“The person who says it cannot be done should not interrupt the person doing it.” Chinese Proverb
A report in Chemical and Engineering News, Graphene’s global race to market, highlights the difficulty of commercialising anything from UK universities. While the article reports numerous commercial opportunities being exploited around the world, British academics seem still rooted in their ivory towers.
It’s bad enough that we have academics from Cambridge and Manchester claiming that it will be decades before we see any commercial applications of graphene, which begs the question of why there are a hundred million pounds worth of investment going into Manchester’s effort to commercialise graphene now, rather than next decade?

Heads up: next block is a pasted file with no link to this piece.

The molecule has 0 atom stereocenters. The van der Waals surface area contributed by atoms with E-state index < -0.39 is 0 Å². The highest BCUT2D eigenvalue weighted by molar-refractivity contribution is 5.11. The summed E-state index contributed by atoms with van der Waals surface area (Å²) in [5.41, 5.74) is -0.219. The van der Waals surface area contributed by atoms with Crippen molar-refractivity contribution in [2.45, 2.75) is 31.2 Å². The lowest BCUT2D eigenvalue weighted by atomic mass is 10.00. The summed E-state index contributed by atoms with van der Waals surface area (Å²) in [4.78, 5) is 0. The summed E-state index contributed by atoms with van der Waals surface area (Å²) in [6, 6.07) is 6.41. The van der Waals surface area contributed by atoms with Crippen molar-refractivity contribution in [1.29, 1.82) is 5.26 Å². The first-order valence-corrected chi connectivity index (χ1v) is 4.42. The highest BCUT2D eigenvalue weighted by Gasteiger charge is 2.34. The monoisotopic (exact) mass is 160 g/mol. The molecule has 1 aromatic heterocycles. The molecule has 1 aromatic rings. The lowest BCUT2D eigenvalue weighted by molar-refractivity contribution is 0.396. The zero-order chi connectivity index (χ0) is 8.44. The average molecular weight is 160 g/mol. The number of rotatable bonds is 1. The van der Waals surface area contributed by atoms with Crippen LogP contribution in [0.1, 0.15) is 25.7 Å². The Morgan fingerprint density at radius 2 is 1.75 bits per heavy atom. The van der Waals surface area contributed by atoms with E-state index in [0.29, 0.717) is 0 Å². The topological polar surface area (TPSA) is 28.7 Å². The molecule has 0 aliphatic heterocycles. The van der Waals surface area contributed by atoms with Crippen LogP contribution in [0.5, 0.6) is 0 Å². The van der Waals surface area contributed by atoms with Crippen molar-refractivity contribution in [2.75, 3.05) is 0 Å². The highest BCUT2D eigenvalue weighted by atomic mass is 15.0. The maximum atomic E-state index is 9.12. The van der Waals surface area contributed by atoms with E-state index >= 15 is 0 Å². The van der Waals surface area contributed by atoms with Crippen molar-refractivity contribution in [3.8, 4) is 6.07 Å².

More worrying is the complete ignorance of commercial reality. This is exemplified by a Manchester Professor quoted as being “irritated by media hype surrounding graphene, especially claims that a single layer of the material could act as a membrane for desalinating seawater” who then claims that “the current polyamide-based membranes that are widely used in reverse-osmosis desalination systems are pretty efficient already.” Efficiency may be a relative term, but everyone we speak to about the graphene based membrane treatment technology developed at G2O seems to think that the very energy inefficient reverse osmosis prices currently in use leave a lot to be desired.
Instead of being irritated by hype it’s about time British academics stopped pooh poohing any commercial applications and either concentrated on curiosity based research or got out of the way of those trying to do the impossible.